- Ten ETFs that launched in 2021 have gathered more than $7 billion combined year-to-date, supporting CFRA’s view that investors are not reliant on a three-year track record to assess a fund’s merits.
- The Horizon Kinetics Inflation Beneficiaries ETF (INFL) launched in January and was approaching $700 million in assets without the benefit of initial institutional investors at the end of August.
- The ETF owns capital-light companies such as Archer-Daniels-Midland (ADM) and Wheaton Precious Metals (WPM) that management thinks can grow revenues during rising inflation without a similar increase in expenses.
Investors are not waiting three years before buying a new ETF. In the first eight months of 2021, U.S.-listed ETFs gathered approximately $600 billion in assets, according to CFRA data.
While most of the money has moved into well-established products like the Vanguard Total Stock Market Index ETF (VTI) and the iShares Core S&P 500 ETF (IVV), many products that began trading as new offerings this year have also been popular.
Indeed, excluding funds from Dimensional that converted to ETFs from preexisting mutual funds, 10 new ETFs alone gathered a combined $7.5 billion.
Unlike with a mutual fund, investors can easily look at the securities inside most new ETFs the first day of trading to understand the exposure the fund provides rather than wait to see how it performs over the long term. CFRA provided ratings on just over 2,000 equity and fixed income ETFs at the end of August, with one-third of them sporting less than a three-year track record.
Largest Net Inflows For ETFs Launched In 2021
|Fund||Ticker||Asset Manager||Launch Date||AUM ($M)|
|Vanguard Ultra-Short Bond ETF||VUSB||Vanguard||April 2021||1,511|
|BlackRock U.S. Carbon Transition Readiness ETF||LCTU||BlackRock||April 2021||1,468|
|Invesco S&P 500 QVM Multi-Factor ETF||QVML||Invesco||June 2021||793|
|Horizon Kinetics Inflation Beneficiaries ETF||INFL||Horizon Kinetics||January 2021||676|
|BlackRock World ex U.S. Carbon Transition Readiness ETF||LCTD||BlackRock||April 2021||613|
|ARK Space Exploration & Innovation ETF||ARKX||ARK Funds||April 2021||608|
|iShares Gold Trust Micro||IAUM||BlackRock||June 2021||595|
|JPMorgan ActiveBuilders Emerging Markets Equity ETF||JEMA||JPMorgan||March 2021||323|
|Cabana Target Leading Sector Moderate ETF||CLSM||Cabana ETF||July 2021||240|
|VanEck Social Sentiment ETF||BUZZ||VanEck||March 2021||223|
Source: CFRA ETF Database as of 8/31/2021. Excludes Dimensional Funds that were converted from existing mutual funds.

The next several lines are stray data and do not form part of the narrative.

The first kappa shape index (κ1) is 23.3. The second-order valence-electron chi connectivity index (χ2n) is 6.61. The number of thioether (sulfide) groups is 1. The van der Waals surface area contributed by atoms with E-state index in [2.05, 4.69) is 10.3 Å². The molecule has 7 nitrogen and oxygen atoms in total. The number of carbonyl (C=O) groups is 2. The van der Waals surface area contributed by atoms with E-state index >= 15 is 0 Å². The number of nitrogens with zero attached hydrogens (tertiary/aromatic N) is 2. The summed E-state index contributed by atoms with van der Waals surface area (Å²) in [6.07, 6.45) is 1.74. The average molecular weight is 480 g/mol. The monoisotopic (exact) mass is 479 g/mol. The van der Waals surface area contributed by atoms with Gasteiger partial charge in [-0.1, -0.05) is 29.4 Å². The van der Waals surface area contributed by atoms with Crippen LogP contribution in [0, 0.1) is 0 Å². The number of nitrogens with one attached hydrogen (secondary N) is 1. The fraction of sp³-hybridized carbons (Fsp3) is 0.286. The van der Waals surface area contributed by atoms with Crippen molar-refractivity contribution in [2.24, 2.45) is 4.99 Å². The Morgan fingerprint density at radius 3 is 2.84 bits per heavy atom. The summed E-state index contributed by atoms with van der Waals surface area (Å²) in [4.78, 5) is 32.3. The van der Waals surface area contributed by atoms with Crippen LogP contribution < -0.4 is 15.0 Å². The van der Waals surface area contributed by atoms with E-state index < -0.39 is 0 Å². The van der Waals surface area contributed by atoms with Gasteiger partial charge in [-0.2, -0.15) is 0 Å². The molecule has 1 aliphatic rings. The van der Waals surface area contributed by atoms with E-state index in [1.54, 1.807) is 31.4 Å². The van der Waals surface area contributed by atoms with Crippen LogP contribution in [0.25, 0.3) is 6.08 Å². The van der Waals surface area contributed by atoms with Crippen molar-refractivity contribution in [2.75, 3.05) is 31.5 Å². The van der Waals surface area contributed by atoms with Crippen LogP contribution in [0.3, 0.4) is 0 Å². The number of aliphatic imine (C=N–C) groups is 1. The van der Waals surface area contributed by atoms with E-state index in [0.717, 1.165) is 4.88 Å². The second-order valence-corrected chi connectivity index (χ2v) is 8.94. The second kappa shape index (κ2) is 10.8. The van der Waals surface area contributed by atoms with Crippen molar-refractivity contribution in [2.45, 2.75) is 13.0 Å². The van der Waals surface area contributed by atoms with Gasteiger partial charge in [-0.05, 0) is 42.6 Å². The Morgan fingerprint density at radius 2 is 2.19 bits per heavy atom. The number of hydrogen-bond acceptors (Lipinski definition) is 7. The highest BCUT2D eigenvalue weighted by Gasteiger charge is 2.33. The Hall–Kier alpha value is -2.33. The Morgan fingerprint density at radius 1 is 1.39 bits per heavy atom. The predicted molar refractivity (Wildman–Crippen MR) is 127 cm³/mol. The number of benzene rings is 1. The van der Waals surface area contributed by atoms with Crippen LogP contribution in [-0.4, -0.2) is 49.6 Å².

New entrant Horizon Kinetics garnered attention alongside the top providers. ETFs from three of the four largest ETF firms—the BlackRock U.S. Carbon Transition Readiness ETF (LCTU), the Invesco S&P 500 QVM Multi-Factor ETF (QVML) and the Vanguard Ultra-Short Bond ETF (VUSB)—are at the top of the leaderboard for most successful new ETFs thus far in 2021.
While VUSB’s assets climbed steadily throughout 2021, likely aided by Vanguard’s strong ETF presence, LCTU and QVML were jump-started with significant investments by anchor institutional clients on the first day of trading.
In contrast, Horizon Kinetics’ $676 million INFL, which gathered $130 million between June and August after gathering more than $500 million as of the end of May, remains the firm’s lone ETF offering.
INFL offers a unique, compelling twist on dealing with inflation. As inflation in the U.S. has climbed higher in 2021, investors have gravitated to inflation-protected fixed income ETFs. Indeed, led by the iShares TIPS Bond ETF (TIP) and the Vanguard Short-Term Inflation-Protected Securities ETF (VTIP), the subcategory gathered $25 billion of net inflows in the first eight months of 2021.
Yet James Davolos, portfolio manager of INFL, explained to CFRA in an exclusive interview that with interest rates currently so low and a flat yield curve, the best-case scenario for these fixed income instruments is that the securities preserve capital while everything is collapsing.
Instead, INFL holds shares of global companies that have exposure to hard assets in inflationary end markets with capital-light business models.
According to Davolos, these companies do not need to spend a lot of money to earn their returns, providing them with operating leverage and eliminating the need to make a directional bet on inflation.
While he thinks inflation is going to be structural and not transitory, Davolos noted that the fund has exposure to companies in the agriculture, brokerage, gold and health care industries, which have already reset at higher levels of pricing in 2021.
The ETF’s largest holdings include ADM, Charles River Laboratories (CRL), Marsh & McLennan (MMC) and WPM. While INFL is actively managed, turnover in the fund’s first year has been relatively low.
(Use our stock finder tool to find an ETF’s allocation to a certain stock.)
CFRA has a four-star rating on INFL, believing it has high reward potential in addition to relatively limited risks.
Like INFL investors, we do not think a three-year track record is necessary to assess the fund.
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